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The Edlu Race from a different point of view

THE FORECAST WAS promising enough: wind from the east, backing throughout the day to ENE, hovering around 25 knots with gusts 30+ later in the day, 8 to 10’ swells, temperature 45F give or take...oh, and rain. Lots of rain. Totally ideal conditions to start day one as an Oakcliff Sailing Sapling and the first long race of the season, Larchmont Yacht Club’s 2017 Edlu Distance Race. Right? Right!

I kid.

It’s my first distance race and second race (period) this season. Ease into things, you say? Why, no thank you! I’m a bit of a sadist and if we’re being totally honest here (I think we’re there, my newfound friend, don’t you?), it’s probably why I love sailing so dang much.

A little background, as this is my first contribution. I’m relatively new to the sport; this is only my third season racing. But, I’ve had more boats than I’ve had serious boyfriends - J/24, J/92, J/120, First 36.7, First 42s7, Swan 44, Evelyn 26 and on this day, Oakcliff Sailing’s Columbia Carbon 32, WEEGIE. Does that mean I’m a total rookie? No, not by a long shot. Am I still learning? Absolutely!

SAILING ILLUSTRATED welcomes Kay Wang as our latest (and coveted) contributor. I'm "amped" to have her first story in what we hope will be a series of cool reports on her personal experience as an Oakcliff Sailing Sapling. I asked where she is in this nice Howie McMichael photo from last weekend's Edlu race. Kay said, LOL, "Second from the bow, the first yellow bobblehead." –TFE

I’ll spare you the day’s box score. Three and a half, almost four hours of grinding upwind going 6 to 7 knots on port tack for most the beat, hugging the right in building breeze to stay out of bad current and waves. We finally reefed around Bayville, turned the weather mark and flew the A4. In 50 minutes we covered what had taken us nearly four hours to sail upwind.

Kay Wang self-portrait, April 2017.

I realized two things that day: 1) Flying downwind at 23+ knots is basically a religious experience; and 2) God forbid, I missed having toe rails! Bruised thighs? No problem! Sure beats the hell out of using every dang muscle in your body for hours on end to avoid constantly sliding on a wet, slippery-as-hell, toe-rail-free deck. My thighs just got schooled, big time, by my back and shoulders.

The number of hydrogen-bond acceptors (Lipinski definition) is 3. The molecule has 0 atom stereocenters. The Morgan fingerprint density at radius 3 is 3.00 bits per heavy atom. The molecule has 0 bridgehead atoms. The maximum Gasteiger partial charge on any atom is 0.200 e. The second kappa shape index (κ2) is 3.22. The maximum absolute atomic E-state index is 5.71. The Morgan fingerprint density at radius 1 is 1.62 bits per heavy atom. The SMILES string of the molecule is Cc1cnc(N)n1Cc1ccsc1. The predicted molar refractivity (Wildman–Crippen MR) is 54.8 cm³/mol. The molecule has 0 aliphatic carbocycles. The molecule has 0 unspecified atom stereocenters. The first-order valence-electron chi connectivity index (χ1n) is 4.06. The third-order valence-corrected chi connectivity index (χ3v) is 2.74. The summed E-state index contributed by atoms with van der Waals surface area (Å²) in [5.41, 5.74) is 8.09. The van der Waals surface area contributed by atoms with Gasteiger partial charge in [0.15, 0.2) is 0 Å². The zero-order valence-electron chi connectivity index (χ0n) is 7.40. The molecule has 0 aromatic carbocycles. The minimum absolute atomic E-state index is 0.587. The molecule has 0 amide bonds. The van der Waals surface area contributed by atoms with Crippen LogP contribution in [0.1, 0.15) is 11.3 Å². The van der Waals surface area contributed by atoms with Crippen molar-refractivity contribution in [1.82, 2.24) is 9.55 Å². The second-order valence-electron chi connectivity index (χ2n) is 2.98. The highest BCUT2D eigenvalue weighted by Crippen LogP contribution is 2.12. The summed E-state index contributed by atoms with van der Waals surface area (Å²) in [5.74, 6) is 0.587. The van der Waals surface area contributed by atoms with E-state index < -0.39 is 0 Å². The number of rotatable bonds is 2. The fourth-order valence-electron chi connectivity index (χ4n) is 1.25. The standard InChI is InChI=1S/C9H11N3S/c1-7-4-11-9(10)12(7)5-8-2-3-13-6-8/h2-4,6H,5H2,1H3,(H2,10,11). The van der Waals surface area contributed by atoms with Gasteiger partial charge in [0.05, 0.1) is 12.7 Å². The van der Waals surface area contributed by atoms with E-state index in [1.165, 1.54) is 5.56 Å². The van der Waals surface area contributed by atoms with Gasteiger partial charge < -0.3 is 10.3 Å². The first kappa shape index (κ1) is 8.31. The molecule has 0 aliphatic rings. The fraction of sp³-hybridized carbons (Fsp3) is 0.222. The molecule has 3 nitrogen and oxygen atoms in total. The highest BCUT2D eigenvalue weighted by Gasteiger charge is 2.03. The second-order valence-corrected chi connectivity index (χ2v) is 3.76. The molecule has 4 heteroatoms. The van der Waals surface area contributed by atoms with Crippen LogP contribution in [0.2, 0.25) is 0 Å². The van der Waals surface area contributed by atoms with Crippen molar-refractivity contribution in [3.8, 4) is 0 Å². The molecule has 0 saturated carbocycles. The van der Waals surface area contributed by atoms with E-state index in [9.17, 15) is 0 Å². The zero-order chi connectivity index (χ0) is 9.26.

Looking at me, you’d likely never guess I’m sartorially aware, I live in Brooklyn, I’m a “normal” person by day holding down a cushy office job where sitting in an Aeron chair is considered the pinnacle of corporate success. Do I come from a different background than the vast majority of my sailing peers? Well, try to remember the last time you saw an Asian girl pulling lines and yelling at the skipper, twice her age, as we're approaching the starting line seconds before the gun, "Bow down or we'll be OCS!" Yeah, thought so. Thus, to cannonball as I did into an immersive program like Oakcliff’s where my first experience is the Edlu in these kinds of conditions...well, see sadist admission, above. For anyone who knows me however, I’m a firm believer in whatever doesn’t kill you makes you stronger, and if there’s a will, there’s a way. So crashing into those 10 to 12’ swells I went. It’s only week one and so far, with so much to learn and so much potential on the horizon, I’m genuinely excited –yes, amped – to make sailing an even greater part of my life. Aeron chair? What Aeron chair? Give me a wet-ass deck with some toe rails under my thighs and let's do this!

And by the way, the Edlu? Count us in for a bullet.

ABOUT THE AUTHOR: Kay Wang, our latest SI Contributor, is chronicling her experiences while attending Oakcliff Sailing 2017 Sapling program. Her library covers only two topics – food and sailing. "If I can combine my love of tacos with my love for sailing, life would be complete."

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